I am a lazy, lazy baker.  My favorite cake takes just 5 minutes and a single bowl to make.  My banana muffins — I’ve memorized the recipe — become pumpkin, apple, or sweet potato by swapping out just one ingredient.  When I feel like homemade bread, nothing is easier than the ubiquitous no-knead loaf.

Unfortunately, the crusty, chewy, no-knead bread isn’t very good for sandwiches.  And we eat a lot of sandwiches!  There’s nothing wrong with the plastic-bagged, grocery store variety, but (contrary to all appearances) I really do like to bake and wondered if I could do as well or better at home.  As it turns out, I can.  And it’s not all that much work.

The following recipe is adapted from several different sources.  I wanted a light wheat bread with a soft yet sturdy crumb that would be easy to slice.  Using instant yeast rather than active dry (which needs to be proofed in warm liquid before combining with the other ingredients) streamlines the process, as does using a stand mixer to knead the dough (my mixer occupies valuable counter real estate — it might as well earn its keep).  Milk and butter make a slightly softer, more tender loaf, but water and oil are fine substitutes.

This bread is a little chewy when very fresh.  For sandwiches, I like it better the second day — it’s softer and more mellow.  After a day or two, slice and freeze what’s left.  Your pb & j never had it so good!

Soft Wheat Sandwich Bread

Yield:  One hefty loaf (16-18 thin slices)

2 1/4 c. bread flour

1 3/4 c. whole wheat flour

1 1/2 tsp. fine sea salt

1 1/2 tsp. instant yeast

1 1/3 c. milk or water, at room temperature (*see notes)

2 tbsp. honey or unsulphured molasses

2 tbsp. safflower or canola oil, or melted butter, plus a little oil for the bowl

In the bowl of an electric stand mixer, combine flours, salt, and yeast.  In a large liquid measure, combine water, molasses, and oil.  Using the mixer’s paddle attachment, stir wet ingredients into dry until the dough comes together in a ball around the paddle and all of the flour is incorporated.  (Alternatively, you can do this by hand with a sturdy wooden spoon and a lot of elbow grease.)

Replace the paddle with a dough hook and knead until dough is smooth, firm, and slightly tacky, about 5 minutes.  (Or turn the dough out onto the counter and knead by hand for 10 minutes.  A nice workout for your forearms!)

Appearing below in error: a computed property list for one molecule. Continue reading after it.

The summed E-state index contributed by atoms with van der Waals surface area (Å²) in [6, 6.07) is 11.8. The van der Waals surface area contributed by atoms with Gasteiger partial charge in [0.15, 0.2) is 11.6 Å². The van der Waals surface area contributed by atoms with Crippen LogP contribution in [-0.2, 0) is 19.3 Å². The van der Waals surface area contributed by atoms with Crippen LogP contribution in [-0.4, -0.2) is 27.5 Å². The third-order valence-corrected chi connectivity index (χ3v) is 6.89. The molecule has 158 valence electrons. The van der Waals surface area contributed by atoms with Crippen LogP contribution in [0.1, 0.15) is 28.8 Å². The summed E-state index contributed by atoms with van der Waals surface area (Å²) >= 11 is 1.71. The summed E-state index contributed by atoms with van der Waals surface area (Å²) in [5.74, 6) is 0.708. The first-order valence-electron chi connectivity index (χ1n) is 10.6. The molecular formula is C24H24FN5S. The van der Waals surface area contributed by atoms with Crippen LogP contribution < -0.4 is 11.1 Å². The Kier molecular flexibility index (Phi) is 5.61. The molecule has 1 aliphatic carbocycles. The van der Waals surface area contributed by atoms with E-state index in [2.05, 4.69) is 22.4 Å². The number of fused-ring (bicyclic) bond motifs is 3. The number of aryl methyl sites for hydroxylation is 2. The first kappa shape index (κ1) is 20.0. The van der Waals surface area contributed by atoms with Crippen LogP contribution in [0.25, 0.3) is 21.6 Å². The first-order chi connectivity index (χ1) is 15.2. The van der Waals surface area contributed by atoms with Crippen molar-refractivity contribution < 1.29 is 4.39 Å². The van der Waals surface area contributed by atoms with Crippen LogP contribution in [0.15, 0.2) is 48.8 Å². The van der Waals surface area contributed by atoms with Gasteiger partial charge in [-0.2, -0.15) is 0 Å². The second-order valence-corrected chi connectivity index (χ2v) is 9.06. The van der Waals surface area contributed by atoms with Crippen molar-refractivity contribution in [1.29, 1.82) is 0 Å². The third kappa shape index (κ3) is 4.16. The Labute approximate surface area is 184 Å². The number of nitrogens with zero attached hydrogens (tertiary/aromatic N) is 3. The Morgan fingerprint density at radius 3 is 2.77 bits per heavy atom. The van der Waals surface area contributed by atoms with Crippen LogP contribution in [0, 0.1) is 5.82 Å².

Shape the dough into a ball.  Lightly oil the mixing bowl, put the dough in the bowl and turn once to coat with oil.  Cover with a barely damp, clean dish towel or piece of plastic wrap and set aside to rise at room temperature until doubled, about 1 1/2 to 2 hours.  The easiest way to tell if your dough is sufficiently risen:  Poke  it with your finger.  If the hole doesn’t spring back, it’s ready.

Turn the dough out on the counter and gently press it into a rectangle — one side should be the same length as your loaf pan (about 8″), the other a bit longer.  Starting at one of the shorter ends, roll it up into a tight log.  Place the log into a lightly oiled pan (8×4 or 9×5, whatever you have), cover with the towel or plastic, and set aside to rise again until the dough domes nicely over the top of the pan, about 1 to 1 1/2 hours.  I usually leave the pan on the counter, but if my kitchen is very cold, I use my mother’s technique to encourage the second rising:  Open the oven door a crack and turn the oven on (any temperature, it doesn’t matter).  When you hear it ignite, look at the clock — when 1 minute has elapsed, turn the oven off, put the covered bowl or pan of dough inside, and close the door.

When the dough is ready, bake it in a preheated, 350 degree oven for about 45 minutes (if you’re rising the loaf inside your oven, remove it before turning the oven on!).  The bread is done when it sounds hollow when rapped on its bottom (put on an oven mitt and slide the bread briefly out of the pan to do this) or when it registers 190 degrees on an instant-read thermometer.  Remove immediately to a wire rack.

Let the bread cool completely before slicing.  This will take at least an hour, maybe two.  Resist the temptation to cut into a hot loaf — this will give you gummy slices.


If you’re using cow’s milk and are so inclined, scald the milk first and then let it come to room temperature before using it.  This denatures an enzyme in the milk that can interfere with gluten development and inhibit rise.  Soy milk is a fine substitute for cow’s milk in this recipe.  You can use rice milk, if you like — because it has no protein,  there’s no need to scald it.

Make sure your milk or water is room temperature, not warm.  The long knead time in this recipe heats the dough, and too much heat can keep your bread from rising properly.

You can substitute 2 tsp. active dry yeast for the instant.  Proof the yeast in 1/2 c. of the 1 1/4 c. water or milk (proofing liquid must be warm) until frothy (takes about 10 min.) and add along with the other wet ingredients.